20. Our Airport Could Be Its Own City
Everything is bigger in Texas, they say. DFW Airport covers a land mass larger than Manhattan and hosts the largest parking lot in the world.
21. Industry Is In Our Blood
From its early roots as manufacturers of private goods to our status today as a major center for commerce, energy, computers and medical research, Dallas has always been a hub for industry.
22. Not All Our Celebrities Are Upstanding Citizens
Here are just some of Dallas’s criminal connections:
- Infamous outlaws Bonnie and Clyde Barrow were from the Oak Cliff section of town.
- Although presidential assassin Lee Harvey Oswald was from New Orleans, he was gunned down by Jack Ruby, a Dallas nightclub owner.
- The Dallas Crime Family was well known through much of the 20th century, though no one knows what has happened to them since the death of their last known boss, Joseph Campisi, in 1990.
23. Dallasites Love Country Clubs
Dallas has several popular country clubs. It's most famous, Dallas Country Club, founded in 1896, was the first country club in Texas.
24. Dallas Is A Mecca Of Corporate Headquarters
With more locations worldwide than McDonald's, the 7-Eleven convenient store chain is headquartered here. See if you recognize just some of the other chains that call Dallas home:
- J.C. Penney
- Dr Pepper Snapple Group
- Dave & Buster's
25. Dallas Was Once Mexico’s Real Estate
Before Dallas became an independent republic and before it joined the United States, it was a part of Coahuila y Tejas, which made it an official part of Mexico.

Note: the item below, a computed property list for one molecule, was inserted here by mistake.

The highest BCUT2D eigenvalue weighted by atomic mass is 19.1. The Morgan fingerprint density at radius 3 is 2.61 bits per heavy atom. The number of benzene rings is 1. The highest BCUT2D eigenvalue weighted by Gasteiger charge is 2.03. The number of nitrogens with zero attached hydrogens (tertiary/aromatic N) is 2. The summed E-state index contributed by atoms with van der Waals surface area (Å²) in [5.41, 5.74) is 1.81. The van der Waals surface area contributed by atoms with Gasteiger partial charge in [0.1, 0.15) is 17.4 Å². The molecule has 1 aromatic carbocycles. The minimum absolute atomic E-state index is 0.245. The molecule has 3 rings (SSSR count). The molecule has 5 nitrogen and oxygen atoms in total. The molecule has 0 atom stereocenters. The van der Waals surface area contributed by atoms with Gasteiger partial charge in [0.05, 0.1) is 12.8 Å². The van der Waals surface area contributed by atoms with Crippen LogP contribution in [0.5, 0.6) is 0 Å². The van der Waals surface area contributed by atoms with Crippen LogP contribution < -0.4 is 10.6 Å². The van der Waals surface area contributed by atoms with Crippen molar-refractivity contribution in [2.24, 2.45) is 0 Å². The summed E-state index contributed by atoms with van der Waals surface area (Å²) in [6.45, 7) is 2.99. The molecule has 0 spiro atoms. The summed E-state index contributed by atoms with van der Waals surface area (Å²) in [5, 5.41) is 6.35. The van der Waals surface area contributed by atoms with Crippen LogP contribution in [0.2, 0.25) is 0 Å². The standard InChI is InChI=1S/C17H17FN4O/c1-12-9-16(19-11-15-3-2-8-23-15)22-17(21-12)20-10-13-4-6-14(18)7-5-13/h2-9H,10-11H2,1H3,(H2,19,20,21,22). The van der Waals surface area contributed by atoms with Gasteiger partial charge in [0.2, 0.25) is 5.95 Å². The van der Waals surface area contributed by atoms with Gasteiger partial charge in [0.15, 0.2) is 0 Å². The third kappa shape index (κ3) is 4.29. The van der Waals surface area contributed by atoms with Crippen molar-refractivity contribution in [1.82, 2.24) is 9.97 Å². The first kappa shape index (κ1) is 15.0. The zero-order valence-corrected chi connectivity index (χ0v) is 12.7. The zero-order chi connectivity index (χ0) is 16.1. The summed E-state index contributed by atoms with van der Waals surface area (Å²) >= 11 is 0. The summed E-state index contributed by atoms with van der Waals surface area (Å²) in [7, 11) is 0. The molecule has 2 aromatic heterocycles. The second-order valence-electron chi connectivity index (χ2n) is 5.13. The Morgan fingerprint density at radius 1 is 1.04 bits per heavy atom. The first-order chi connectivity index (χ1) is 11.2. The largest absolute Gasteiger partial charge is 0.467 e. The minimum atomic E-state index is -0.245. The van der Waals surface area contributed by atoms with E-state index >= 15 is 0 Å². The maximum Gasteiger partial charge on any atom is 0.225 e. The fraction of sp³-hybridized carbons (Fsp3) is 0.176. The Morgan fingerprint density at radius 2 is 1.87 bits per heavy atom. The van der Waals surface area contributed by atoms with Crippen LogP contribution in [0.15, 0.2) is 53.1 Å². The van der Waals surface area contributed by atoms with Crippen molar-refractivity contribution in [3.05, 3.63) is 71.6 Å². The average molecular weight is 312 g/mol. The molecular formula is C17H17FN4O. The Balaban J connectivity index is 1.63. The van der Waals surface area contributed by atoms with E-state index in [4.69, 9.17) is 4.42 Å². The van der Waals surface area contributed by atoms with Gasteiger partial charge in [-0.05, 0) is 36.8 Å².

26. Who Needs Water?
Dallas is the only core city that is a part of the largest Metropolitan Statistical Area not sitting on a navigable body of water. In English: it's not on a coast and has no major river used by boats and ships running through it.
27. History Comes Alive In Dallas’s Books And Collections
The Dallas Public Library system is one of the largest in the U.S. and the main library, consisting of 10 stories, houses one of the largest genealogical research sections in the Southwest. The library also hosts an original copy of the Declaration of Independence and Shakespeare's "Comedies, Histories, & Tragedies."
28. It Loves Its Animals
The Dallas Zoo was the very first zoo in the Southwest (started in 1888) and today has more than 2,000 animals. Almost one million people walked through the front gates in 2013, making it the largest zoo in Texas. Its most obscure bragging right: 20% of okapi in Japan and the United States were born or bred at the Dallas Zoo.
29. We’re More Global Than Houston
The Globalization and World Rankings Research Institute moved Dallas up to Alpha- status in 2013 but kept Houston as a Beta+ city. These distinctions are based on factors that contribute to how the city impacts the global economy.
30. Bring Us Your Artists
Dallas is home to the largest urban arts district in the U.S. Among many fascinating institutions, the Dallas Arts District includes:
- Booker T. Washington for the Performing and Visual Arts
- Dallas Black Dance Theatre, the oldest continuously operating dance company
- World-ranked Dallas Museum of Art
- Nasher Sculpture Center
- One Arts Plaza
- Winspear Opera House